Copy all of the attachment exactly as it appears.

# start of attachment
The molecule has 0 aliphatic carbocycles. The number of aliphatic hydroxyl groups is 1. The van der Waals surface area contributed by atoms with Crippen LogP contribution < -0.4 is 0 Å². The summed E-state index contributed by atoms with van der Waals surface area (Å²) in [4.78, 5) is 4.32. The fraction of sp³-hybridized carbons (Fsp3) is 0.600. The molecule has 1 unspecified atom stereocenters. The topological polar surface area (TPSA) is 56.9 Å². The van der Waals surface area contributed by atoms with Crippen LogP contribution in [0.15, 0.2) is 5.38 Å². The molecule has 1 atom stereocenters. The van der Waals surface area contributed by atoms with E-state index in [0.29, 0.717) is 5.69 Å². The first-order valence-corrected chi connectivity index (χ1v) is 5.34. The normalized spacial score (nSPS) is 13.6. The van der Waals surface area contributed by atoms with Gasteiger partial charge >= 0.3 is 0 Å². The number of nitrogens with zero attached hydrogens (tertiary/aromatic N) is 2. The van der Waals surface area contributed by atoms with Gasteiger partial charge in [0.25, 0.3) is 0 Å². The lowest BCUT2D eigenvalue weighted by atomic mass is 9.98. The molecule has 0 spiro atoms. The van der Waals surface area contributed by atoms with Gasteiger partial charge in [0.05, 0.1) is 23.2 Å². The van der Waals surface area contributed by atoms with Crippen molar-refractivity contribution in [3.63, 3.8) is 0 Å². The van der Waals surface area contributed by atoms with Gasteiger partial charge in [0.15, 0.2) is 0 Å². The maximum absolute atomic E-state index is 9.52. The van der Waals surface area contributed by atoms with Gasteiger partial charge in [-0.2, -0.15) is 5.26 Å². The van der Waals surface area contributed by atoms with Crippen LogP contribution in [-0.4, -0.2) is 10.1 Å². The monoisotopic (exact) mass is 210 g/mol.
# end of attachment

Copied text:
The molecule has 0 aliphatic carbocycles. The number of aliphatic hydroxyl groups is 1. The van der Waals surface area contributed by atoms with Crippen LogP contribution < -0.4 is 0 Å². The summed E-state index contributed by atoms with van der Waals surface area (Å²) in [4.78, 5) is 4.32. The fraction of sp³-hybridized carbons (Fsp3) is 0.600. The molecule has 1 unspecified atom stereocenters. The topological polar surface area (TPSA) is 56.9 Å². The van der Waals surface area contributed by atoms with Crippen LogP contribution in [0.15, 0.2) is 5.38 Å². The molecule has 1 atom stereocenters. The van der Waals surface area contributed by atoms with E-state index in [0.29, 0.717) is 5.69 Å². The first-order valence-corrected chi connectivity index (χ1v) is 5.34. The normalized spacial score (nSPS) is 13.6. The van der Waals surface area contributed by atoms with Gasteiger partial charge >= 0.3 is 0 Å². The number of nitrogens with zero attached hydrogens (tertiary/aromatic N) is 2. The van der Waals surface area contributed by atoms with Gasteiger partial charge in [0.25, 0.3) is 0 Å². The lowest BCUT2D eigenvalue weighted by atomic mass is 9.98. The molecule has 0 spiro atoms. The van der Waals surface area contributed by atoms with Gasteiger partial charge in [0.05, 0.1) is 23.2 Å². The van der Waals surface area contributed by atoms with Crippen molar-refractivity contribution in [3.63, 3.8) is 0 Å². The van der Waals surface area contributed by atoms with Gasteiger partial charge in [0.15, 0.2) is 0 Å². The maximum absolute atomic E-state index is 9.52. The van der Waals surface area contributed by atoms with Gasteiger partial charge in [-0.2, -0.15) is 5.26 Å². The van der Waals surface area contributed by atoms with Crippen LogP contribution in [-0.4, -0.2) is 10.1 Å². The monoisotopic (exact) mass is 210 g/mol.